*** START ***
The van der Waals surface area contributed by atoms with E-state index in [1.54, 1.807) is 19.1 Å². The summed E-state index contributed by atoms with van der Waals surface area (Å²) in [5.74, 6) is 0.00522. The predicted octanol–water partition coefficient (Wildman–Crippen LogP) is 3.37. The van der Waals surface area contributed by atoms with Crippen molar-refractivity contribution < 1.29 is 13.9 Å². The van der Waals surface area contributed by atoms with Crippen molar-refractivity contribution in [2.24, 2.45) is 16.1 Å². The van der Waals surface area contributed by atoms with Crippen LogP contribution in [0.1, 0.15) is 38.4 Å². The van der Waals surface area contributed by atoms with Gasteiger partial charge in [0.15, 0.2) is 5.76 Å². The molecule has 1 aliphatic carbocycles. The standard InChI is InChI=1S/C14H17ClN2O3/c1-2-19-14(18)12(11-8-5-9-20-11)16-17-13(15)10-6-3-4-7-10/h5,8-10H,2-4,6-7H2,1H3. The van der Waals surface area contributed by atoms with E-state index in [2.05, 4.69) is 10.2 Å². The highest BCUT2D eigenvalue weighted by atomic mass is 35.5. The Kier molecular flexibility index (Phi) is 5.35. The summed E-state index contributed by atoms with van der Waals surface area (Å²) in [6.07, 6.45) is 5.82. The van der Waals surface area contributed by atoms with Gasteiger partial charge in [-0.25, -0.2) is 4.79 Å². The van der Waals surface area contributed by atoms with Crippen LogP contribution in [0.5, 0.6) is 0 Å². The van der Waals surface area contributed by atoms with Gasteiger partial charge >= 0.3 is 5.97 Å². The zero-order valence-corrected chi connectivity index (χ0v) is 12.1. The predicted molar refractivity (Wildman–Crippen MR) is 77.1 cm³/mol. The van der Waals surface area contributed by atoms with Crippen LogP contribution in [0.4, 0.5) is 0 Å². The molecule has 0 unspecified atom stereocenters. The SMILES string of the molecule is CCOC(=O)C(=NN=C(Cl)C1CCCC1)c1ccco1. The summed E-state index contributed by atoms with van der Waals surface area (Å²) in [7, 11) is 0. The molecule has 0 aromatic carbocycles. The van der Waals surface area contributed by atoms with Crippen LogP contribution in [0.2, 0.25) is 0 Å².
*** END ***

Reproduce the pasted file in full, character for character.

The van der Waals surface area contributed by atoms with E-state index in [1.54, 1.807) is 19.1 Å². The summed E-state index contributed by atoms with van der Waals surface area (Å²) in [5.74, 6) is 0.00522. The predicted octanol–water partition coefficient (Wildman–Crippen LogP) is 3.37. The van der Waals surface area contributed by atoms with Crippen molar-refractivity contribution < 1.29 is 13.9 Å². The van der Waals surface area contributed by atoms with Crippen molar-refractivity contribution in [2.24, 2.45) is 16.1 Å². The van der Waals surface area contributed by atoms with Crippen LogP contribution in [0.1, 0.15) is 38.4 Å². The van der Waals surface area contributed by atoms with Gasteiger partial charge in [0.15, 0.2) is 5.76 Å². The molecule has 1 aliphatic carbocycles. The standard InChI is InChI=1S/C14H17ClN2O3/c1-2-19-14(18)12(11-8-5-9-20-11)16-17-13(15)10-6-3-4-7-10/h5,8-10H,2-4,6-7H2,1H3. The van der Waals surface area contributed by atoms with E-state index in [2.05, 4.69) is 10.2 Å². The highest BCUT2D eigenvalue weighted by atomic mass is 35.5. The Kier molecular flexibility index (Phi) is 5.35. The summed E-state index contributed by atoms with van der Waals surface area (Å²) in [6.07, 6.45) is 5.82. The van der Waals surface area contributed by atoms with Gasteiger partial charge in [-0.25, -0.2) is 4.79 Å². The van der Waals surface area contributed by atoms with Crippen LogP contribution in [0.5, 0.6) is 0 Å². The van der Waals surface area contributed by atoms with Gasteiger partial charge >= 0.3 is 5.97 Å². The zero-order valence-corrected chi connectivity index (χ0v) is 12.1. The predicted molar refractivity (Wildman–Crippen MR) is 77.1 cm³/mol. The van der Waals surface area contributed by atoms with Crippen LogP contribution in [0.4, 0.5) is 0 Å². The molecule has 0 unspecified atom stereocenters. The SMILES string of the molecule is CCOC(=O)C(=NN=C(Cl)C1CCCC1)c1ccco1. The summed E-state index contributed by atoms with van der Waals surface area (Å²) in [7, 11) is 0. The molecule has 0 aromatic carbocycles. The van der Waals surface area contributed by atoms with Crippen LogP contribution in [0.2, 0.25) is 0 Å².